Bugaboo Creek offered robots and steaks, but it didn't work out

What if some enterprising restaurant company took the animatronics from a Chuck E. Cheese or Showbiz Pizza and applied them to a restaurant with far more adult fare, like steaks and salads? In the 1990s, somebody did, and they called it Bugaboo Creek Steak House. Evoking the look and feeling of a mountain cabin or lodge, the faux-log walls were equipped with animatronic taxidermy-style animal heads, which would occasionally come to life and talk at customers, reeling off facts about the natural wonders of Canada. Characters included Bill the Buffalo, Moxie the Moose, and Timber the Christmas tree.

The first Bugaboo Creek restaurant opened its doors in Warwick, Rhode Island, in 1993. Ownership changed hands until it wound up in the possession of CB Holding Corporation, which filed bankruptcy papers in 2010 and closed down 10 restaurants. Capitol BC Restaurants saved the chain and re-opened 13 outlets. However, by 2016, only two Bugaboo Creek Steak Houses were left open, both in Maine. They both closed in June of that year, shuttering within a week of each other and leaving dozens of employees out of work.

Charlie Brown's is no longer the New Jersey phenomenon it once was

CB Holding Corporation, the final owners of the defunct Bugaboo Creek Steak House chain, also controlled Charlie Brown's Steakhouse at the end of its five-decade history. In 1966, the first Charlie Brown's Steakhouse opened in New Jersey. In three decades' time, New Jersey would be home to 22 Charlie Brown's locations, notably serving steak and prime rib and offering a well-stocked salad bar.

In 2010, citing financial underperformance chain-wide, CB Holding Corp. shuttered 20 Charlie Brown's Steakhouses, leaving just nine open. Those spots trudged along for a decade, and five more popped up along the way. When 2020 began, 14 Charlie Brown's Steakhouses served New Jersey. Following months of strict, government-ordered shutdowns to slow the spread of the COVID-19 virus that year, all but one went out of business. As of February 2023, two Charlie Brown's Steakhouses are operational, one in Scotch Plains and the other in Woodbury.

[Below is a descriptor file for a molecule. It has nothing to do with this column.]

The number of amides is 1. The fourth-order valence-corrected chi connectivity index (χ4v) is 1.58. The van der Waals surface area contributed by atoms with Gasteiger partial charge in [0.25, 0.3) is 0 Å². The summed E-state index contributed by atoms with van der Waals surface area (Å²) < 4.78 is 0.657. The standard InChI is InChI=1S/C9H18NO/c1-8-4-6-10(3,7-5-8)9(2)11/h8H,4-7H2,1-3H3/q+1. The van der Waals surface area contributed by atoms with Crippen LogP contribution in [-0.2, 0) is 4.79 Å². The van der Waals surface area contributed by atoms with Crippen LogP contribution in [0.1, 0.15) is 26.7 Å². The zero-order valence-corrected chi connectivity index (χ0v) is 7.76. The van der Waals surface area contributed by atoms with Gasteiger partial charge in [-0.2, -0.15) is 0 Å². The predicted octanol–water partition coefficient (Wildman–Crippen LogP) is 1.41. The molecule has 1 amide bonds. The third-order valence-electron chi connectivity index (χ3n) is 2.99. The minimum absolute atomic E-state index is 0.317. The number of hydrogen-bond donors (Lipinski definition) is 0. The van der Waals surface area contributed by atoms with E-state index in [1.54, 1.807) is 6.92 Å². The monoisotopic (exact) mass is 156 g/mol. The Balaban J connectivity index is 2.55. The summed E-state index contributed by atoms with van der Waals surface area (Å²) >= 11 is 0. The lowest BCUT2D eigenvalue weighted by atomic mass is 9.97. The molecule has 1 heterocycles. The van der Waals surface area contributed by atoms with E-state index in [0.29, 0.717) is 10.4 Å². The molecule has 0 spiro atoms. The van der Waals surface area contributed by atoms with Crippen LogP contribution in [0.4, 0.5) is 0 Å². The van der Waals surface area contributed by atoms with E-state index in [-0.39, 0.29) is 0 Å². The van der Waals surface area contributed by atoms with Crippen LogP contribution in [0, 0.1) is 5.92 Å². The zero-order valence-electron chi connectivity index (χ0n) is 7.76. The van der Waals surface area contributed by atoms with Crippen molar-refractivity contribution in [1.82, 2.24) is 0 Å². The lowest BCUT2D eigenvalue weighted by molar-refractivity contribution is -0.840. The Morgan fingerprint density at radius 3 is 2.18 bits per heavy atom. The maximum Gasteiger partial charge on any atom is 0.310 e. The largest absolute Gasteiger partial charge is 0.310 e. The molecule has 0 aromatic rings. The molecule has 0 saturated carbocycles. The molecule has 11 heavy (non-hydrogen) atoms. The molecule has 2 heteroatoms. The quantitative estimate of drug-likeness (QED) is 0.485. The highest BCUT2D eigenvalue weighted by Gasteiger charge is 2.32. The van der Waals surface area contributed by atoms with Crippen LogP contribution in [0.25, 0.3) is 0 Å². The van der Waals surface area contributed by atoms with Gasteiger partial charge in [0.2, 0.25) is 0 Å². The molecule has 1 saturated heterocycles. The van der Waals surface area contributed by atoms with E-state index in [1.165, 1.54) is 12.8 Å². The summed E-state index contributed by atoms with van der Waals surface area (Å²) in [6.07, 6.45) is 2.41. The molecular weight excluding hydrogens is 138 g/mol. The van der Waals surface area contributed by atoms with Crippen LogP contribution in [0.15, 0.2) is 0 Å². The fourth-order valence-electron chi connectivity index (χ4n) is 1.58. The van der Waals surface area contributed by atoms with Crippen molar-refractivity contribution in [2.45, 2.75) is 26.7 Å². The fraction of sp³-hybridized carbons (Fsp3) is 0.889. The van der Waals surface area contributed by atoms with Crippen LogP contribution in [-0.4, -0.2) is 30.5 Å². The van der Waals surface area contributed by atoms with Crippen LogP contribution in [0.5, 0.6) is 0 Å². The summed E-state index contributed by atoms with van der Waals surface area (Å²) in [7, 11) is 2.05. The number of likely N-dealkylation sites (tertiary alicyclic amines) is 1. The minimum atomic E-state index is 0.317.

A celebrity-owned steakhouse for women couldn't cut it in Las Vegas

Actor Eva Longoria got her big break as a member of the cast of the hit ABC show "Desperate Housewives," and she parlayed her fame and fortune into business concerns, including a production company, a high-end tequila, and a couple of classy, expensive steakhouses in the city where tourists go to spend a lot of money: Las Vegas. In 2009, Longoria announced plans to open a Vegas branch of Beso, her Hollywood restaurant. The steakhouse was situated inside of a mall-casino complex on the Las Vegas Strip, but, despite the location and celebrity ownership, it suffered financial issues within a year of opening. In early 2011, Beso LLC filed for bankruptcy. Landry's Restaurants, owner of hotels, casinos, and chain restaurants such as the Rainforest Café, purchased the business.

Landry's set about revamping Beso, teaming up with Longoria and steakhouse chain Morton's to open a new restaurant in late 2012: SHe by Morton's. SHe was supposed to be a steakhouse just for women. What does that mean? The portions of meat were smaller, befitting a woman's supposedly light appetite, and the dessert menus came attached to mirrors, so that female customers could apply after-dinner lipstick touch-ups. In April 2014, the Southern Nevada Health District closed down SHe over food safety violations. Weeks later, Landry's shuttered SHe altogether.